From the start, the University Executive underlined the importance of engaging with the consultation if the new-look structure was to be delivered successfully. Your views have not only been heard, but actively used to help shape our future.
Our staff community has since taken the Vice-Chancellor at his word, scrutinising and challenging the plans and offering counter proposals in response. After personally responding to 200 emails and being involved in a series of face-to-face meetings, Sir Christopher said there had been a range of opinions, but he felt the majority of respondents had engaged positively with the proposal. Speaking to Southampton Staff Connects he says:
“The apprehension has been around how well this change will go. I think that has been amplified as the change process didn’t go as well as it could have done in 2010/11. We wanted to understand what wasn’t done as well as it could have been, and take steps to avoid that happening again.”
Engaging wholeheartedly in the consultation have been staff within Mathematical Sciences. The prospect of effectively splitting the subject between two faculties was part of the proposal that, in their view, needed challenging.
It had been suggested that the majority of Mathematical Sciences would be kept within the new Engineering and Physical Sciences faculty, while Statistics and Operational Research would be ‘spun out’ to sit within Social Sciences. This differed to the rest of the restructure plan, which involved whole subjects moving in more of a so-called ‘lift and shift’ approach, aimed at minimising the impact of the changes.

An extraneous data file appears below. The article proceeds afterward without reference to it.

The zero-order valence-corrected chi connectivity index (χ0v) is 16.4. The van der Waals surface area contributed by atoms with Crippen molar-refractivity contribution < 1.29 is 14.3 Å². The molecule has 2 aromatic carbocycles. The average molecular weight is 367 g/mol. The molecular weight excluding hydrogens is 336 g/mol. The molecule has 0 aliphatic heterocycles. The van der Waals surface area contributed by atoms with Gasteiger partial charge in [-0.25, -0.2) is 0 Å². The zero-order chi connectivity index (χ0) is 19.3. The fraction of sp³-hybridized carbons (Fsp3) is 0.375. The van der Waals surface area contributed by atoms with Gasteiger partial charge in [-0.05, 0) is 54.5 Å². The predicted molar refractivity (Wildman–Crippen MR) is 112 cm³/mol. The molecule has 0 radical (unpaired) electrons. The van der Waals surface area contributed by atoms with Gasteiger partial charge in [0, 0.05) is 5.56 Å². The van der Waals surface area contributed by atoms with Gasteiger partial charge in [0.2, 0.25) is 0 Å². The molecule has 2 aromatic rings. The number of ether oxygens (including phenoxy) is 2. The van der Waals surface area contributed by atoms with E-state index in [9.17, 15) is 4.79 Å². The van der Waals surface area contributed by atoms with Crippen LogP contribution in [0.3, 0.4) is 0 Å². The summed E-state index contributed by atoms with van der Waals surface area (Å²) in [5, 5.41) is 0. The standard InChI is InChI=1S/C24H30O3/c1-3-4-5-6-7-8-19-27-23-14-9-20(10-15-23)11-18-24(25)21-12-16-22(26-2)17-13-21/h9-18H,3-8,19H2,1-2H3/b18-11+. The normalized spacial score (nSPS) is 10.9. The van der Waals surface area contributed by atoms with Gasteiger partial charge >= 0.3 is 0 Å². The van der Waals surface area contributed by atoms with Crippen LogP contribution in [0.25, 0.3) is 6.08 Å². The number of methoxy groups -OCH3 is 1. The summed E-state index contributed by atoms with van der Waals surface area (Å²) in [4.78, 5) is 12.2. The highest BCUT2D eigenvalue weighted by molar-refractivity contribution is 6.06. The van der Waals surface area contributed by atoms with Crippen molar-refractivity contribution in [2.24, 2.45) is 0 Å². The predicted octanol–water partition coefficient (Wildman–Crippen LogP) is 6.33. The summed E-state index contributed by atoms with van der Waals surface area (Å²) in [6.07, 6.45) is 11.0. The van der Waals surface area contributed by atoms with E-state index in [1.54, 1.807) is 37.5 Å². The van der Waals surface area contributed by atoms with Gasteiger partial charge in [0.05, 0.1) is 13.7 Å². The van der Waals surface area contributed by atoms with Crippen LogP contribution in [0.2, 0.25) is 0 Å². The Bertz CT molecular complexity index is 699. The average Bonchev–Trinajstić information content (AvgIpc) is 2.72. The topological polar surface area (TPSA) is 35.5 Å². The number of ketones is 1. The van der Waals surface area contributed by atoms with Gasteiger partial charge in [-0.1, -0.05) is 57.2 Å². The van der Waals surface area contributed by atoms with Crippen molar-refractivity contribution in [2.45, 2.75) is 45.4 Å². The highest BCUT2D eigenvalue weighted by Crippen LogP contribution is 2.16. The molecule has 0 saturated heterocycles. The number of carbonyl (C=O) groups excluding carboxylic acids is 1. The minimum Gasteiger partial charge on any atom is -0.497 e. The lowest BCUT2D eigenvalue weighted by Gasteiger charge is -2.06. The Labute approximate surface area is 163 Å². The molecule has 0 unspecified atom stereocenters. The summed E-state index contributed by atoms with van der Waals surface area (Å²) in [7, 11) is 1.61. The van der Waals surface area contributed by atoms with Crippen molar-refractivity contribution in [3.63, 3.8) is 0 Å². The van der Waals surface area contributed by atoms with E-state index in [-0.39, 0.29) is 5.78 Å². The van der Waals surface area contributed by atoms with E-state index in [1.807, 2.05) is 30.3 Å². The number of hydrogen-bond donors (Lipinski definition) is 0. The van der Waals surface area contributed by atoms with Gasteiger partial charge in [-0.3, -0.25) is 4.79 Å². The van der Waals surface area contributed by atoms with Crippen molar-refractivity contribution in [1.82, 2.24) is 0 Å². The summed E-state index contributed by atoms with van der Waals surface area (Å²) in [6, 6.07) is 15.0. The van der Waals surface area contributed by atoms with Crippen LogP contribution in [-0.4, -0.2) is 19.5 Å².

Professor Jon Forster, Head of Mathematics, was among the group which led the representations against splitting the subject.
He explains: “Whatever the merits there would have been of the original proposal, there would have been great difficulties associated with it as well.
“One of our main concerns was around losing the attractiveness of our offer to prospective students. We have a broad-based Mathematical Sciences offering which allows students to come in as good mathematical students and really find their niche across that broad area, and it would have been a challenge for us to continue to have that appeal if we were split.”
More than 30 emails were considered and several meetings held to discuss a counter proposal of keeping Mathematical Sciences together.
Sir Christopher says: “Colleagues in Mathematical Sciences prepared compelling arguments and presented two papers on the matter.
“We wanted to make sure that we made the right decision which wasn’t arrived at in a simplistic fashion. It was important for me to be involved and understand the rationale behind the proposal. The conclusion was for Mathematical Sciences to remain in the Social Sciences faculty. It was a very good example of effective consultation, which was entirely positive and considered.”
Jon adds: “There was a feeling of relief certainly that we would not be split up and I was pleased too with the way we had come together as a Mathematical Sciences community. There was a real sense of togetherness in the whole process and that was very satisfying to see.”
Developments throughout the restructure consultation period have also included:
Sir Christopher concludes: “I think this has been a relatively new way of thinking; not being dogmatic about these changes but showing a lot more understanding and respect to the people who are at the heart of it.
“I hope colleagues appreciate that I am happy to receive constructive challenge and I encourage them to question what we are proposing. After all, if you can’t do that at a university, where can you do it?”
The next meeting of Senate is on 14 February and will inform the discussion of subject structure at University Council on 14 March.
The new faculty structures will commence on 1 August, although some changes, especially in Professional Services, will take longer to implement. Colleagues are encouraged to contribute to the ongoing consultation.
The process of implementing the new faculty structures and the development of Professional Services will be progressing over the coming months, in collaboration with colleagues in both Faculties and Professional Services, and is likely to continue into 2019.